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Research Letter
November 2018

Association Between Antibiotic Prescribing for Respiratory Tract Infections and Patient Satisfaction in Direct-to-Consumer Telemedicine

Author Affiliations
  • 1Center for Value-Based Care Research, Cleveland Clinic, Cleveland, Ohio
  • 2Department of Family Medicine, Cleveland Clinic, Cleveland, Ohio
  • 3Information Technology Division, Cleveland Clinic, Cleveland, Ohio
  • 4Department of Quantitative Health Sciences, Cleveland Clinic, Cleveland, Ohio
  • 5Office of Patient Experience, Cleveland Clinic, Cleveland, Ohio
JAMA Intern Med. 2018;178(11):1558-1560. doi:10.1001/jamainternmed.2018.4318

Outpatient respiratory tract infections (RTIs) are mostly viral in nature and rarely warrant treatment with antibiotics, yet physicians frequently prescribe antibiotics for such infections.1 This decision to prescribe antibiotics for RTIs may be owing to physician assumptions that patient satisfaction will be lower if antibiotics are not prescribed.2 However, evidence supporting these assumptions is mixed.3-6

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    2 Comments for this article
    Mark Jeffries, MD | Retired
    If patients understood penicillin, the macrolides, the quinolones, etc. as "antibacterials" I think they would be less likely to want an antibacterial for the viral common cold.
    That "antibiotics" = the antibacterials is an historical accident. Antibiotics include the antibacterials, the antivirals, the antifungals, the antimalarials, etc. Indeed, you can treat a viral illness with an antibiotic if you can identify an appropriate antivral. A paradigm shift is needed!
    Antibiotics should not be prescribed without examining the patient.
    Carl Llor, MD PhD | Department of General Practice and Research Unit for General Practice, University of Copenhagen
    The use of telehealth is promising as it is likely to increase health care access, particularly in rural and secluded areas. It gives communities with inadequate access to primary health care services, the opportunity to initiate a first contact. However, the increasing use of telehealth in settings with adequate access to primary health care services should be embraced with caution. For example, Martinez et al. have just shown that acute respiratory tract infections (RTIs) are the most common reasons to seek medical care via the direct-to-consumer telemedicine platform and that two thirds of these encounters end with an antibiotic prescriptions (1).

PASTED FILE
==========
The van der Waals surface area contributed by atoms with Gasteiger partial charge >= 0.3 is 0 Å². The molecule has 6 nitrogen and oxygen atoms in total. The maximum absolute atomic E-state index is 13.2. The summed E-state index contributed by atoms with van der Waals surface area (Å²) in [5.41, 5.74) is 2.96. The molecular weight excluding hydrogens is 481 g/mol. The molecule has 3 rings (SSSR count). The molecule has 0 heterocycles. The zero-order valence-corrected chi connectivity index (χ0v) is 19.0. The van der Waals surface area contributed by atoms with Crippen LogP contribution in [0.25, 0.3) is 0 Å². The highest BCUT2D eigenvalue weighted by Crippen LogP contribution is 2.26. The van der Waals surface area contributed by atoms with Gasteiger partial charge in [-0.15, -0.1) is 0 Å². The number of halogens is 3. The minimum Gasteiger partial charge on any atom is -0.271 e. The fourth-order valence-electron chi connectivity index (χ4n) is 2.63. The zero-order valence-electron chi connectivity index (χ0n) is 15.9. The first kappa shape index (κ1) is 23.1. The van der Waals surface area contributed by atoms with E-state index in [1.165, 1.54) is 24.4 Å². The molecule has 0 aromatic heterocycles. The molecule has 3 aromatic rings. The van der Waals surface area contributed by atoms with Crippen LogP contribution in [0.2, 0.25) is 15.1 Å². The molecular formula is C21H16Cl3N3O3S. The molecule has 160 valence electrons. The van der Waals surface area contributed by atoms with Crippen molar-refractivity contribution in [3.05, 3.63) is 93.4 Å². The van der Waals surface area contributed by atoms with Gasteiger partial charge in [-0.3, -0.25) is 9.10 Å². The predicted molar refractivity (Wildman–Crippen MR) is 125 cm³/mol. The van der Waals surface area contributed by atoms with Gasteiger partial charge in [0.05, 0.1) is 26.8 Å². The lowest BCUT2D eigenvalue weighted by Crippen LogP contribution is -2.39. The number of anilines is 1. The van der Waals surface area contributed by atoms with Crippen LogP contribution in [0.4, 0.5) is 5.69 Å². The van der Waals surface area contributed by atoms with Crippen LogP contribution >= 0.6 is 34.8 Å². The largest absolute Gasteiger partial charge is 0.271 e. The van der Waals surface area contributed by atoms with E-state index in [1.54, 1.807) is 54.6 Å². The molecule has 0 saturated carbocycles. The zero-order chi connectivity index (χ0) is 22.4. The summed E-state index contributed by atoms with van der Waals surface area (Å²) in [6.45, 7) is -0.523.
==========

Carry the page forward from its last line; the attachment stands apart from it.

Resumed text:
Although the prevalence of antibiotic prescription is not substantially different from those seeing a clinician face-to-face (2), there is evidence that the antibiotics prescribed during telemedicine visits raised some quality concerns with higher prescription of broad-spectrum antibiotics (3), which is associated with a more rapid emergence of antimicrobial resistance.

    Martinez shows that nearly 50% of the patients using the telemedicine platform were diagnosed with sinusitis, for which antibacterials were prescribed in more than 90% of the cases (4). These results are clearly worrisome. Some clinicians may have mislabeled the diagnosis to justify an antibiotic prescribing. Most upper RTIs are self-limiting (5). Even considering that the diagnosis of sinusitis could be valid, without actually examining the patient, how can a clinician distinguish between a bacterial sinusitis and an episode of common cold?

    The use of telemedicine results in a clear overdiagnosis, but conversely, it may also result in undertreatment of serious infections (due to underdiagnosis) as vital signs such as fever, pulse, blood pressure, and respiratory rate are difficult to determine. Some situations, such as recurrent urinary tract infections, could be treated with antibiotics without a previous physical exam if patients explain the same symptoms. However, physical examination is an integral part of the diagnostic practice that cannot be overruled. Antimicrobial resistance is a global health threat and, in general, antibiotics should never be prescribed without first examining the patient no matter how inconvenient an office visit is to the patient.

    1. Martinez KA, Rood M, Jhangiani N, Kou L, Boissy A, Rothberg MB. Association between antibiotic prescribing for respiratory tract infections and patient satisfaction in direct-to-consumer telemedicine. JAMA Intern Med. 2018 Oct 1. doi: 10.1001/jamainternmed.2018.4318.
    2. Fleming-Dutra KE, Hersh AL, Shapiro DJ, et al. Prevalence of inappropriate antibiotic prescriptions among US ambulatory care visits, 2010-2011. JAMA. 2016;315(17):1864-1873. doi: 10.1001/jama.2016.4151.
    3. Uscher-Pines L, Mulcahy A, Cowling D, Hunter G, Burns R, Mehrotra A. Antibiotic prescribing for acute respiratory infections in direct-to-consumer telemedicine visits. JAMA Intern Med. 2015;175(7):1234-5. doi: 10.1001/jamainternmed.2015.2024.
    4. Martinez KA, Rood M, Jhangiani N, Boissy A, Rothberg MB. Antibiotic prescribing for respiratory tract infections and encounter length: An observational study of telemedicine. Ann Intern Med. 2018 Oct 2. doi: 10.7326/M18-2042.
    5. Lemiengre MB, van Driel ML, Merenstein D, Liira H, Mäkelä M, De Sutter AI. Antibiotics for acute rhinosinusitis in adults. Cochrane Database Syst Rev. 2018;9:CD006089. doi: 10.1002/14651858.CD006089.pub5.
    CONFLICT OF INTEREST: I report having received research grants from Abbott Diagnostics.